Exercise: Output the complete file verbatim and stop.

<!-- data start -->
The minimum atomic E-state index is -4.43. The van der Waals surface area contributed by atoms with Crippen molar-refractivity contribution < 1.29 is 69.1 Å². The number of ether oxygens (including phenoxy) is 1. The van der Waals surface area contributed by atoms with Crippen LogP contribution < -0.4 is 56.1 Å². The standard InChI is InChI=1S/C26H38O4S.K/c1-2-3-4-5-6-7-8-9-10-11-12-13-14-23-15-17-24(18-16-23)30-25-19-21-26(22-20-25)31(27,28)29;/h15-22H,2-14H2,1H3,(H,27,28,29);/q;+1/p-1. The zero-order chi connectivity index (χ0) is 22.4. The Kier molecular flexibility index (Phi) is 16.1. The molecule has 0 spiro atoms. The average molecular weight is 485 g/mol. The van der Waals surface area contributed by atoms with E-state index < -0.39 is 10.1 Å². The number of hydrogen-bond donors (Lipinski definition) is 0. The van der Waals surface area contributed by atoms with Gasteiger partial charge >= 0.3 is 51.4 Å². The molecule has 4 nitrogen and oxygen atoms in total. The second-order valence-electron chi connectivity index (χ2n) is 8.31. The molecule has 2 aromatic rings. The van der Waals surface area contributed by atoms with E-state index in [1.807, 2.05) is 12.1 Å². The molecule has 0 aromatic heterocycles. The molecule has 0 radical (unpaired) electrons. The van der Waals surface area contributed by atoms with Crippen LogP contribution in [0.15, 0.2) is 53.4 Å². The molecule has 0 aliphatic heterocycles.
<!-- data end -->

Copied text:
The minimum atomic E-state index is -4.43. The van der Waals surface area contributed by atoms with Crippen molar-refractivity contribution < 1.29 is 69.1 Å². The number of ether oxygens (including phenoxy) is 1. The van der Waals surface area contributed by atoms with Crippen LogP contribution < -0.4 is 56.1 Å². The standard InChI is InChI=1S/C26H38O4S.K/c1-2-3-4-5-6-7-8-9-10-11-12-13-14-23-15-17-24(18-16-23)30-25-19-21-26(22-20-25)31(27,28)29;/h15-22H,2-14H2,1H3,(H,27,28,29);/q;+1/p-1. The zero-order chi connectivity index (χ0) is 22.4. The Kier molecular flexibility index (Phi) is 16.1. The molecule has 0 spiro atoms. The average molecular weight is 485 g/mol. The van der Waals surface area contributed by atoms with E-state index < -0.39 is 10.1 Å². The number of hydrogen-bond donors (Lipinski definition) is 0. The van der Waals surface area contributed by atoms with Gasteiger partial charge >= 0.3 is 51.4 Å². The molecule has 4 nitrogen and oxygen atoms in total. The second-order valence-electron chi connectivity index (χ2n) is 8.31. The molecule has 2 aromatic rings. The van der Waals surface area contributed by atoms with E-state index in [1.807, 2.05) is 12.1 Å². The molecule has 0 aromatic heterocycles. The molecule has 0 radical (unpaired) electrons. The van der Waals surface area contributed by atoms with Crippen LogP contribution in [0.15, 0.2) is 53.4 Å². The molecule has 0 aliphatic heterocycles.